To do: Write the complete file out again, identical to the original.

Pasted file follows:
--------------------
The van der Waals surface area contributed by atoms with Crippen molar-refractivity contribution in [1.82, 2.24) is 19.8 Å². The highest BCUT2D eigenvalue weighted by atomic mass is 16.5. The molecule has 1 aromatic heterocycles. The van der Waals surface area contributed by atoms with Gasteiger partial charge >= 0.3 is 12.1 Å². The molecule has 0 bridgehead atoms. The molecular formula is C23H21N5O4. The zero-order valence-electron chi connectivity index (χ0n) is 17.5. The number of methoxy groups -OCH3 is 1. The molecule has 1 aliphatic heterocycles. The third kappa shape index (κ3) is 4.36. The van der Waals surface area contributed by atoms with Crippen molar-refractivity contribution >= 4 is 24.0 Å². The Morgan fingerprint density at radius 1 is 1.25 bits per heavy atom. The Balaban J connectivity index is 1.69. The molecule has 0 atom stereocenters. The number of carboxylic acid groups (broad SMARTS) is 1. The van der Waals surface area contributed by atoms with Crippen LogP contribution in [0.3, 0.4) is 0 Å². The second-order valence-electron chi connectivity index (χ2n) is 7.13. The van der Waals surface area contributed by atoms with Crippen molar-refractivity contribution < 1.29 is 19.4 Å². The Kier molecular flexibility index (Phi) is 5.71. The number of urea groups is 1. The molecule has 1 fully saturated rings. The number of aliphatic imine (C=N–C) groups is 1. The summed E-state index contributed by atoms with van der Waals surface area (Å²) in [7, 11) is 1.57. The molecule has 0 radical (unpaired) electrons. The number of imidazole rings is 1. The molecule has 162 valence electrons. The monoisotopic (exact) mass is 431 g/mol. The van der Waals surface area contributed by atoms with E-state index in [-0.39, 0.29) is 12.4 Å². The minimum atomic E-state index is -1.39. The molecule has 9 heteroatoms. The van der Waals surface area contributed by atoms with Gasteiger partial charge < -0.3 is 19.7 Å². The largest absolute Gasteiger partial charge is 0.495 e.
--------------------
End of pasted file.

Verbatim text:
The van der Waals surface area contributed by atoms with Crippen molar-refractivity contribution in [1.82, 2.24) is 19.8 Å². The highest BCUT2D eigenvalue weighted by atomic mass is 16.5. The molecule has 1 aromatic heterocycles. The van der Waals surface area contributed by atoms with Gasteiger partial charge >= 0.3 is 12.1 Å². The molecule has 0 bridgehead atoms. The molecular formula is C23H21N5O4. The zero-order valence-electron chi connectivity index (χ0n) is 17.5. The number of methoxy groups -OCH3 is 1. The molecule has 1 aliphatic heterocycles. The third kappa shape index (κ3) is 4.36. The van der Waals surface area contributed by atoms with Crippen molar-refractivity contribution >= 4 is 24.0 Å². The Morgan fingerprint density at radius 1 is 1.25 bits per heavy atom. The Balaban J connectivity index is 1.69. The molecule has 0 atom stereocenters. The number of carboxylic acid groups (broad SMARTS) is 1. The van der Waals surface area contributed by atoms with Crippen LogP contribution in [0.3, 0.4) is 0 Å². The second-order valence-electron chi connectivity index (χ2n) is 7.13. The van der Waals surface area contributed by atoms with Crippen molar-refractivity contribution < 1.29 is 19.4 Å². The Kier molecular flexibility index (Phi) is 5.71. The number of urea groups is 1. The molecule has 1 fully saturated rings. The number of aliphatic imine (C=N–C) groups is 1. The summed E-state index contributed by atoms with van der Waals surface area (Å²) in [7, 11) is 1.57. The molecule has 0 radical (unpaired) electrons. The number of imidazole rings is 1. The molecule has 162 valence electrons. The monoisotopic (exact) mass is 431 g/mol. The van der Waals surface area contributed by atoms with E-state index in [-0.39, 0.29) is 12.4 Å². The minimum atomic E-state index is -1.39. The molecule has 9 heteroatoms. The van der Waals surface area contributed by atoms with Gasteiger partial charge < -0.3 is 19.7 Å². The largest absolute Gasteiger partial charge is 0.495 e.